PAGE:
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Subliminal Ads

What is a subliminal ad?

"Subliminal projection" is a technique of projecting information below the viewing audience's threshold of sensation or awareness. It involves flashing a message lasting only a fraction of a second on the television or movie screen. Theoretically, a viewer could receive such a message without realizing he or she had observed it.

They flash the ad message so fast that while you don't "see" it you mind registers the message.

In 1956 a special projector was installed in a Fort Lee, N.J., movie theater. During a six-week period, patrons reportedly were exposed to two advertising messages projected subliminally on the screen during the regular presentation of the motion picture "Picnic."

The words "Drink Coca-Cola" and "Hungry? Eat Popcorn" were flashed on the screen every five seconds at the subliminal level of 1/3000th of a second. And concession sales increased.
On January 13, 1958, members of Congress and the news media witnesses a demonstration of subliminal projection on closed-circuit television facilities provided by WTOP-TV, Washington. Short messages were flashed subliminally (1/20 of a second) at five-second intervals during a showing of "The Gray Ghost." The messages were made visible to the audience later.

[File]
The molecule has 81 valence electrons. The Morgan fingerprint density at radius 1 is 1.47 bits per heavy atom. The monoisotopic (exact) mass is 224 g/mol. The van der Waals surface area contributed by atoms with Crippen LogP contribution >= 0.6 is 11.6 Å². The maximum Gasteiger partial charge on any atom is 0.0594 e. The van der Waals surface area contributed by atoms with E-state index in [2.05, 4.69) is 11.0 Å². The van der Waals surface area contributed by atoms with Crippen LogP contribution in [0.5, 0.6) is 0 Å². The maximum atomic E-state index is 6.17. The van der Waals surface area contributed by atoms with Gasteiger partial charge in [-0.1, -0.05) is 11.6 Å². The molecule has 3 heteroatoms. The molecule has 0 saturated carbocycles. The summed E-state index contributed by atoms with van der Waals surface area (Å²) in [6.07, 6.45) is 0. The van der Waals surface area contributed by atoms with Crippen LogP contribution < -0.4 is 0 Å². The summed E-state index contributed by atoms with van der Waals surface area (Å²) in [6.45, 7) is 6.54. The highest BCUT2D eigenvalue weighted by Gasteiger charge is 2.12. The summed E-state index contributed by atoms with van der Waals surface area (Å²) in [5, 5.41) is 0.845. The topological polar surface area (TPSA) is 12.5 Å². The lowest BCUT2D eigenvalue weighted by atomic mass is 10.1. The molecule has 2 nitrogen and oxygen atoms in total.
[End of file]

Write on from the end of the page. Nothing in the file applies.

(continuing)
The possibilities for abuse were enormous. People feared brainwashing for political purposes.

At the May 1958 convention of the National Association of Broadcasters (NAB), its TV Code Review Board amended the NAB Television Code and banned subliminal perception.


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